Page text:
What Is Cohesion?
Yesterday we examined Coupling. Today we’ll look at Coupling’s alter-ego: Cohesion.
You’ve probably heard that code with low Cohesion is likely to be problematic, while highly cohesive systems are easier to maintain.
It’s true; but why? What is Cohesion?
I like this definition:
“A class has high Cohesion if it contains methods and data that ‘naturally belong together’.
Conversely, a class has low Cohesion if the methods and data don’t fit well together.“
Unfortunately, this definition is a bit wishy-washy; what does ‘naturally belongs together‘ actually mean?
OK, time for a couple of examples.
Firstly, say, we have a
Customer class in an eCommerce system.
Customer has the following methods:
Do these look like they belong together? No, they don’t. The responsibilities of the three methods vary wildly:
- Programmers from the IT department are responsible for data persistence. They change the implementation of the
PrintOrderReport()is an administrative function. The Accounting department uses it to track large customer orders. Accountants are requesting modifications to this report.
- Finally, Operations and Logistics drive changes to
Let’s get more precise with our definition of Cohesion. Robert C. Martin (aka Uncle Bob) has restated the Single Responsibility Principle, which is all about Cohesion, as:
“A module (or class) should be responsible to one and only one actor.”
‘Actor‘ is a term from Unified Modelling Language (UML) meaning ‘a distinct group of system users’.
Is our Customer class cohesive? No, since three separate actors may request changes to it:
- Logistics for
- the Accounting department for
- IT to the
OK, what about an example of a cohesive class? Class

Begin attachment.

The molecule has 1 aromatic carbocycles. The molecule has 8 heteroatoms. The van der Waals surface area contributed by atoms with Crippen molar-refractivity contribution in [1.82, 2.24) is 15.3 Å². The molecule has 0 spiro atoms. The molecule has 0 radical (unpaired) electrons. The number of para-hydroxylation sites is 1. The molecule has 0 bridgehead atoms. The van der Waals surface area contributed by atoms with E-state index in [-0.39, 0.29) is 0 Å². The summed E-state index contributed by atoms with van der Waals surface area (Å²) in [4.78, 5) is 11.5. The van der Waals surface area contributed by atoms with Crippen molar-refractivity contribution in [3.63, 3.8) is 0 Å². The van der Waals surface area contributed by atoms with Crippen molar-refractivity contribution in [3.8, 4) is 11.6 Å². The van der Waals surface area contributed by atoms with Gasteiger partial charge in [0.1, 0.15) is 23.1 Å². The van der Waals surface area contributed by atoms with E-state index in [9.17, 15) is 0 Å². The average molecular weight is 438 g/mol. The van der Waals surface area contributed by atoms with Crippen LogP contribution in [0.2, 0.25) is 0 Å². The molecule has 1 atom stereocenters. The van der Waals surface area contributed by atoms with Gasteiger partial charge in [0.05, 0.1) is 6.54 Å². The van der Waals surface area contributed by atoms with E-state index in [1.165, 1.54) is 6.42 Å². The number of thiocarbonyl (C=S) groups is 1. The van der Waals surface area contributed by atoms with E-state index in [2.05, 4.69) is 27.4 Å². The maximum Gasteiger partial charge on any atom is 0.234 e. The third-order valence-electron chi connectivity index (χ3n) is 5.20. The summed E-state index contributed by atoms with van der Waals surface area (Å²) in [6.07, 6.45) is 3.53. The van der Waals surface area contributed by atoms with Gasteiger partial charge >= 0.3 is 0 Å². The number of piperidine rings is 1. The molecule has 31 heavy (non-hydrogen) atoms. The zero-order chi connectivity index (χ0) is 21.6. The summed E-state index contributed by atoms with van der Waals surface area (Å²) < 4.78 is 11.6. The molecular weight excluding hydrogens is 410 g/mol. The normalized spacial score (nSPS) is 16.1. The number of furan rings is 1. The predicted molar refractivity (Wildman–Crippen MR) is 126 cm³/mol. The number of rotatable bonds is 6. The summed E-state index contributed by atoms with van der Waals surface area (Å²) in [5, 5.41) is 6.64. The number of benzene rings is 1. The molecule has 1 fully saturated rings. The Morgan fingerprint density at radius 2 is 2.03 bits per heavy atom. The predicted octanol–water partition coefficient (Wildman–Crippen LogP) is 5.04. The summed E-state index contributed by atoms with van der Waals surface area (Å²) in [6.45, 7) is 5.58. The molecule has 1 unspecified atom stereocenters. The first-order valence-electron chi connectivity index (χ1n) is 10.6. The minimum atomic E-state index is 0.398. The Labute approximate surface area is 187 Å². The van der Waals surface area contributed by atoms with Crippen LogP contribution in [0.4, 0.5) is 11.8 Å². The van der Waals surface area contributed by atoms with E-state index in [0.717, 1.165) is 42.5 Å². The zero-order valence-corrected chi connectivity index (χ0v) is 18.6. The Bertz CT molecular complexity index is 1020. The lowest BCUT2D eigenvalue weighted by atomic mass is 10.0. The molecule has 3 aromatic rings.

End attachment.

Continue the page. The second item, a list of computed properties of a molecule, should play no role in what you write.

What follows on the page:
ShoppingCart in the same eCommerce system has these methods and getter properties:
All five behaviours manage merely the contents of
ShoppingCart. A single ‘actor’ would request changes to the cart’s operations.
ShoppingCart is highly cohesive.
Finally, it is worth noting that we developers can reduce Cohesion even if all existing methods and data structures reside inside the one class. How would this happen? Simple—by not putting a new behaviour onto the class that it naturally belongs to.
To illustrate this point, we’ll continue with the
ShoppingCart example. Let’s say new legislation requires eCommerce websites to display the GST amount pre-checkout.
Programatically, one way to a high Cohesion implementation would be to put a
GstAmount getter property on the
Unfortunately, the developer didn’t realise that the GST calculation depends on a fixed GST rate and
ShoppingCart.Total and can therefore be encapsulated in
ShoppingCart. No, they decided to implement GST calculations outside of
ShoppingCart. In so doing, the developer has unwittingly dealt the eCommerce system a blow—Cohesion is now lower. This seemingly small mistake, left unchecked, will see us having code like this littering the application:
var gst = cart.Total * GST_RATE;
var gstAmt = cart.Total * 0.15;
while the more cohesive outcome might have looked like this:
var subtotal = cart.Subtotal; // before GST var gst = cart.GstAmount; // GST calculated inside ShoppingCart var total = cart.Total; // Subtotal + GstAmount
Carefully consider where you place behaviour—small mistakes today may blow up into maintainability headaches in the future.